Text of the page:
Denmark: Siemens case sparks debate on working environment
Since May 2016, much political attention has focused on the so-called Siemens Case, when 64 cases of occupational diseases were identified in a workplace that had previously received an award for its excellence in occupational health and safety.
On International Workers’ Day, 1 May, DR (Danish Broadcasting Corporation) featured a news story about 64 workers at the Siemens Windpower company suffering from severe work-related health issues. From 2006 to 2015, the workers had been exposed to epoxy and isocyanate at work and suffered damages causing chronic diseases such as asthma and eczema. This is a serious case but it has drawn even more attention as Siemens Windpower is certified by the Danish Working Environment Authority (WEA) to be self-controlling and received a 'crown smiley' award from the Danish Working Environment Authority.
One type of certification is the Danish equivalent of the international standard OHSAS-18001, which can be achieved through external control from private authorised working environment counsellors. In order to receive the certification, the business has to prove that they have a safe and healthy working environment. If they can also prove that they have done an extraordinary effort to secure a safe and healthy working environment, they are granted the 'crown smiley' award. Siemens Windpower gained both the certification and the crown smiley award, meaning that they, on paper, make an extraordinary effort to secure a good working environment. However, ironically, at the same time it was proved that their workers suffer from severe work-related health issues. This paradox has sparked debate among politicians as well as the social partners.
Reactions from the government and social partners
The unions and the parties traditionally affiliated with the unions have criticised the certification and crown smiley scheme as a whole arguing that it leads to a lack of control, which in reality leads to poor efforts towards occupational health and safety from the certified businesses. This is just one of the issues in the debate among employers' and employees' organisations.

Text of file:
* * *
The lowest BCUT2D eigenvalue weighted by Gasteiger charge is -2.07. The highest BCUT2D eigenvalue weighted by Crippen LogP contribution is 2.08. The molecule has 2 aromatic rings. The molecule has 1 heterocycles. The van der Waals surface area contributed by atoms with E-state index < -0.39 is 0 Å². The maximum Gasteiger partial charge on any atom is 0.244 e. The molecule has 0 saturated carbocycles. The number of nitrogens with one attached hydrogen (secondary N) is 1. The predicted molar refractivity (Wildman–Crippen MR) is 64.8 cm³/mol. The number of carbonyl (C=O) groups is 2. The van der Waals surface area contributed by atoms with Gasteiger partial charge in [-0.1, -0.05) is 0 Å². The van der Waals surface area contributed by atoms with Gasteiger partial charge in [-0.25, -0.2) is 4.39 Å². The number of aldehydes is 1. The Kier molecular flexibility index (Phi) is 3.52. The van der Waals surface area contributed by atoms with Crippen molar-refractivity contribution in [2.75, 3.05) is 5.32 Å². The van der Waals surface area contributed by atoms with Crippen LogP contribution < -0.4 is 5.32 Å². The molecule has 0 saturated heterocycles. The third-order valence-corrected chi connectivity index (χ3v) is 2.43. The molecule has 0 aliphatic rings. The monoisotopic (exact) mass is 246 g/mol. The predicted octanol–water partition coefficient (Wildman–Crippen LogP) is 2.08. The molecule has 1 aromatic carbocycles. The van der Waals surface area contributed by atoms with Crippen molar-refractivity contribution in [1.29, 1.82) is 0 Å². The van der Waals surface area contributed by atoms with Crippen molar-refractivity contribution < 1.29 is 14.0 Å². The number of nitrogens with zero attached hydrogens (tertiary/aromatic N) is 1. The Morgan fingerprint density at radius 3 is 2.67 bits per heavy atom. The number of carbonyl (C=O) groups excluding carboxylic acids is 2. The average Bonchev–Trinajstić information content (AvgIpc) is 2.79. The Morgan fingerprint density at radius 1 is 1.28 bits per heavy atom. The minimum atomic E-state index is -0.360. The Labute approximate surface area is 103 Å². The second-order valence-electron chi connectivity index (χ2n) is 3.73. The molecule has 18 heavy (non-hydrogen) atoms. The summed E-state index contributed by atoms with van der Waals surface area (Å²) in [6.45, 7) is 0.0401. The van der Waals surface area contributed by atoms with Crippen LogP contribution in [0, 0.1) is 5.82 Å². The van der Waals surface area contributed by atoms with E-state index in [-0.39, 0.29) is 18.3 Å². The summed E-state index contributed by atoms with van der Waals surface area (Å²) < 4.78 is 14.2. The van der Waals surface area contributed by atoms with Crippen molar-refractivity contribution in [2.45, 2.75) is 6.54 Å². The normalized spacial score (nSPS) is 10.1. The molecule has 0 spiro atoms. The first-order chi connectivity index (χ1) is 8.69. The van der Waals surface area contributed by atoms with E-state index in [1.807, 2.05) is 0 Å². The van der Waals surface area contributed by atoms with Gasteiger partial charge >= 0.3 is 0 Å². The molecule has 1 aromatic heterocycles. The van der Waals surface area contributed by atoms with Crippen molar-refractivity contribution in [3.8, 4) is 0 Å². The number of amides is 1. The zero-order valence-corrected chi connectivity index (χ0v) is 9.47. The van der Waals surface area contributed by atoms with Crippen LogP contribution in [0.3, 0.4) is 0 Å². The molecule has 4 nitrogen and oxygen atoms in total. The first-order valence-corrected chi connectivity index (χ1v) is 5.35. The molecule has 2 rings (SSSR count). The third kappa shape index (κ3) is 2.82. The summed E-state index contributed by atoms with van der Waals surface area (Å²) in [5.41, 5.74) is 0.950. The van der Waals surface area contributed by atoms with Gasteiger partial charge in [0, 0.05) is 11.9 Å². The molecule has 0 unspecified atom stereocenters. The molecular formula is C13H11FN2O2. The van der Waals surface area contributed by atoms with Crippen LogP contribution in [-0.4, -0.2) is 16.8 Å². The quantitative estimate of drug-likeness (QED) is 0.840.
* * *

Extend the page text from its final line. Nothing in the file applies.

Following the disclosure of the Siemens case, the Minister for Employment, Jørgen Neergaard Larsen, asked the WEA to specify the initiatives to be taken in both this case and in general for all certified businesses. A statement from WEA was issued on 26 May, stating that WEA have to pay more attention to the registration of occupational diseases and three other self-critical points, to which Minister Neergard replied: 'The Working Environment Authority have failed to use and react on information on reported occupational diseases in relation to a business like Siemens, that is certified. I have now emphasised to them that they have to improve.' He also launched a discussion on this issue in parliament.
This reaction met with approval from the social partners. However, the unions criticised the fact that no extra resources were allocated to the WEA. The Chairman of LO Confederation, Lizette Risgaard stated: 'If the Working Environment Authority is required by the Minister to carry out additional tasks, they should also receive additional resources.' The unions led by LO have stated that they expect changes in the Crown smiley scheme as a result of the political negotiations and call for more public control with the businesses that are certified. The employers led by DA stated that the crown smiley scheme is working and it is good and that they don’t see a need for change. They however would welcome more coordination and information exchange between WEA and the Labour Market Insurance (monitoring occupational diseases).
On 30 June, the Court in Aalborg judged in favour of three former workers who had taken the case to court via their union 3F and found Siemens guilty of violating the Law on Working Environment. Siemens was sentenced to pay between 136,000 DKK (€18,200 Euro) and 504,000 DKK (€67,500) to the three workers. Although the workers do not have a recognised occupational disease, they have proved, that their working environment was dangerous. Siemens have not yet decided whether they will appeal the decision.
The next step in the political case will be a debate on how the certification and crown smiley scheme can be approved, monitored and controlled. The discussion will include the political parties as well as the leading social partners.